Thus if the issue is software related, any solution has to demonstrate both ‘soft’ compliance and tolerance to ‘hard’ faults.
As yet neither view has been disclosed as contributing to the accident, but if it is ‘software’, this and its fix should not be taken as a guarantee of cure.

Last edited by alf5071h; 25th Mar 2019 at 08:22. Reason: typo
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Old 25th Mar 2019, 08:13
  #375 (permalink)  
 
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Edmund
i have “ flown” the THY scenario in the sim. It seems impossible to ignore the multiple warnings that occurred .
On that fatal day, they did ignore them did but we wondered how if you are a trained pilot. ?
The radio altimeter fault did indeed cause power to reduce to idle. But thanks to Boeing design this is blindingly obvious because the throttles close in front of you. This would not happen on Airbus
Then five separate warnings occur- some automatic some visual, some observational. Then the stall which was recoverable but wasn’t.
This idea that you can’t expect pilots to overcome design faults or complex issues is pretty common on this thread and the Ethiopian thread
Im struggling to understand why but I think Donald Trump got close “ don’t want my pilot to be Einstein”.
No not Einstein who was half blind, but pilots should be extremely well trained with a thorough understanding of systems and aerodynamics and the ability to cope with complex multiple failures. Think QF ex SIN A380 -over 60 faults.
Yanrair
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Old 25th Mar 2019, 08:31
  #376 (permalink)  
 
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Originally Posted by DaveReidUK View Post
That doesn't mean that you have to buy the AoA indicator in order to get the AoA Disagree warning functionality. It means that you get the latter for free whether or not you buy the former.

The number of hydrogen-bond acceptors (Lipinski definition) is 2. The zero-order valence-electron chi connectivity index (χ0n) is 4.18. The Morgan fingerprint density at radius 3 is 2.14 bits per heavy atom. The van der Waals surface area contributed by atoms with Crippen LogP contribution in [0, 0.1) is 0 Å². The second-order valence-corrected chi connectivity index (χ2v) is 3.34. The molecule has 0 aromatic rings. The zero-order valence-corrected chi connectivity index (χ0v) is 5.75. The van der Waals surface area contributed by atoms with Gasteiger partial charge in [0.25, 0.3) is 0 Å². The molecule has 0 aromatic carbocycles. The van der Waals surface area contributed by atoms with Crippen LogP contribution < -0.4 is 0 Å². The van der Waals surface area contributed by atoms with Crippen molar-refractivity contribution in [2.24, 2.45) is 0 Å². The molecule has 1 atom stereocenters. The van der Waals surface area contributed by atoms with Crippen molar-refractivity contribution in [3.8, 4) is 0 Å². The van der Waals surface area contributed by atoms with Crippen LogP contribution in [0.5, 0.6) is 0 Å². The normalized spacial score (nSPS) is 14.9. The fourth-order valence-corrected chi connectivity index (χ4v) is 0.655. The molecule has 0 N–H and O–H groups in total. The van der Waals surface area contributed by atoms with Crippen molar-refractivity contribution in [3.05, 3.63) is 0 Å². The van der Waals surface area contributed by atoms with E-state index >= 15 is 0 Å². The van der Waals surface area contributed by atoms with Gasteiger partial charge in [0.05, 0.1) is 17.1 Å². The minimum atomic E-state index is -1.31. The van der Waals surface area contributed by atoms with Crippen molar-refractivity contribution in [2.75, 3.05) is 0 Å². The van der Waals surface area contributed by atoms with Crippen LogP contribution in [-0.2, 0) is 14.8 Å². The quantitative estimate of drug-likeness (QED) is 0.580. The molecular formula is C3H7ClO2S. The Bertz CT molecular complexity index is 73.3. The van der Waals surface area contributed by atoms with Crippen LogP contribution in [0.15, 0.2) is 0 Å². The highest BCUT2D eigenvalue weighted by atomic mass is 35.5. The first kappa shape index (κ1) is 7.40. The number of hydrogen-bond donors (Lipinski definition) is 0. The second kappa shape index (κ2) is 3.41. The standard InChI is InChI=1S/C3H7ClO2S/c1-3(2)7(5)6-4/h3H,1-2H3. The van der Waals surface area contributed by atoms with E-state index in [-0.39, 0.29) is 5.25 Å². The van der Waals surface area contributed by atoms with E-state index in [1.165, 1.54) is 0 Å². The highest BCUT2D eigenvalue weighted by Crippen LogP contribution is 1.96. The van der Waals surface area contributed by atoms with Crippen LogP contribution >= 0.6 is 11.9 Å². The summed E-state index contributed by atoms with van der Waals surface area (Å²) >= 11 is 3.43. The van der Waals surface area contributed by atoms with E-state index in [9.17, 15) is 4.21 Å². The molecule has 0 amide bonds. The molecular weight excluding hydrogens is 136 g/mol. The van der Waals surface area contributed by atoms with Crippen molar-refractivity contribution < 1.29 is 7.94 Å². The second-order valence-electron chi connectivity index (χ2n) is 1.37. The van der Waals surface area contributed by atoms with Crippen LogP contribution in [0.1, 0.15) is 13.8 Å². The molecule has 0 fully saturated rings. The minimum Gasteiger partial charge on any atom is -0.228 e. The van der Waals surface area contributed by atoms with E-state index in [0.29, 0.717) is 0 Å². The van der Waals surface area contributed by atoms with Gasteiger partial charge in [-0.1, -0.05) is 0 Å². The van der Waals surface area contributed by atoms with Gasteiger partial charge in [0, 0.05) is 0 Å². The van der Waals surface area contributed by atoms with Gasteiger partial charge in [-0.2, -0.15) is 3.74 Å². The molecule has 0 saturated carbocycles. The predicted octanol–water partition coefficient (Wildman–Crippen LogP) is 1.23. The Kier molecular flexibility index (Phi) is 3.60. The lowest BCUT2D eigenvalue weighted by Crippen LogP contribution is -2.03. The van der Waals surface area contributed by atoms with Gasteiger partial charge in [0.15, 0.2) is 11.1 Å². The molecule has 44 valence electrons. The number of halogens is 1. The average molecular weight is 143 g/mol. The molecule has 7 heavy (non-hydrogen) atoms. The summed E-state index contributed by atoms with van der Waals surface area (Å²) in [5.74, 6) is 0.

Personally I think charging for either is indefensible.
Though in fact, according to the NYT, Boeing won't be charging for either:

"Boeing will now make the disagree light standard in all new 737 Max planes, and will provide the [AoA] indicator free of charge for customers who want it."

https://www.nytimes.com/2019/03/24/b...imulators.html

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Old 25th Mar 2019, 08:37
  #377 (permalink)  
 
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Originally Posted by yanrair View Post
but pilots should be extremely well trained with a thorough understanding of systems and aerodynamics and the ability to cope with complex multiple failures. Think QF ex SIN A380 -over 60 faults.
Yanrair
The usual hero pilot which saves the day.
There is a saying in the flying community, that it is better to have a savvy pilot who decides in poor weather conditions not to take off, than using his superior skills to fly and land in that poor conditions.
I think the same goes for the plane.
Better a plane that not tries to kill you, than one that needs superior pilot skills to stay alive.
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Old 25th Mar 2019, 08:40
  #378 (permalink)  
 
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Without additional explanation, the installation of an AoA Disagree alert as standard appears to offer little benefit.

IAS and Alt disagree alerts should trigger the need to cross check and compare values with a third system - St By ASI / Alt. However, without a third, independent source of AoA no such comparison can be made, although there may be some value in knowing about an AoA issue.
What is the procedure associate with ‘AoA disagree’; the issue being addressed is MCAS malfunction, and of prime importance to the crew - ‘TRIM’; where are the alerts for these.